Egg allergy is an adverse immune-system reaction of an IgE-mediated type, which can happen in children after egg intake and several times after their first egg intake.
Compare the results of the oral egg-challenge test in two groups of egg-sensitised children, with and without prior intake.
PATIENTS AND METHODS
Retrospective study of two egg-sensitised groups (72 subjects). Group 1: 22 children without prior egg-intake. Group 2: 50 children with a clinical history of adverse reactions after egg intake. Skin prick tests, egg-white specific IgE (sIgE) and yolk specific IgE, were performed on all children. The oral egg-challenge tests were performed after a period of egg-avoidance diet and when egg-white specific IgE levels were lower than 1.5K U/L.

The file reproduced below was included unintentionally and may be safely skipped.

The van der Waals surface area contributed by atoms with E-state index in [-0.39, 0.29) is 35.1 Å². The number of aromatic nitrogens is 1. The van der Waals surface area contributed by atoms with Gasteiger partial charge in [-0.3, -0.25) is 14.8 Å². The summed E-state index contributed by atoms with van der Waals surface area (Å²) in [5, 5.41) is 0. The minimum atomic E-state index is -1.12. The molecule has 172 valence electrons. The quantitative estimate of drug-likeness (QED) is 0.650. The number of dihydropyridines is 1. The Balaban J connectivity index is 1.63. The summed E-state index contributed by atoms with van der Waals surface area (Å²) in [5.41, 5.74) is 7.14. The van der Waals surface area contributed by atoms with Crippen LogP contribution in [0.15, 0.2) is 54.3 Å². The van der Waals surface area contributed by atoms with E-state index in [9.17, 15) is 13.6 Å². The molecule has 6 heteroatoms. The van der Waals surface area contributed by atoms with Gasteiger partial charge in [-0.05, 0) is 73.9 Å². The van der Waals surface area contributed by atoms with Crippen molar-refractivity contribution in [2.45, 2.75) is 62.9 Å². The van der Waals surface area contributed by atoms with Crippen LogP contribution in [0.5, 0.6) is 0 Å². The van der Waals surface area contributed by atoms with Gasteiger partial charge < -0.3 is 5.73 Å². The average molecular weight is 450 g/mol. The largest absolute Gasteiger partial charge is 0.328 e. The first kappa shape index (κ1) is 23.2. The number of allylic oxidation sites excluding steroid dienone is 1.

31.8% of the children in Group 1 did not tolerate egg-intake whereas 38% of the children in Group 2 did not tolerate egg-intake. Egg-avoidance periods lasted 19.5 and 18 months, respectively. Egg-white specific IgE levels went down in both groups after an egg-avoidance diet. No statistically significant differences were found between the groups and the positivity of oral egg-challenge test.
No statistically significant differences were found in the behaviour of the two groups studied. Given the high risk of adverse reactions, it was recommended that any egg-introduction tests were to be performed in a hospital environment on the children who were sensitised to hen's egg (including children without prior egg intake).
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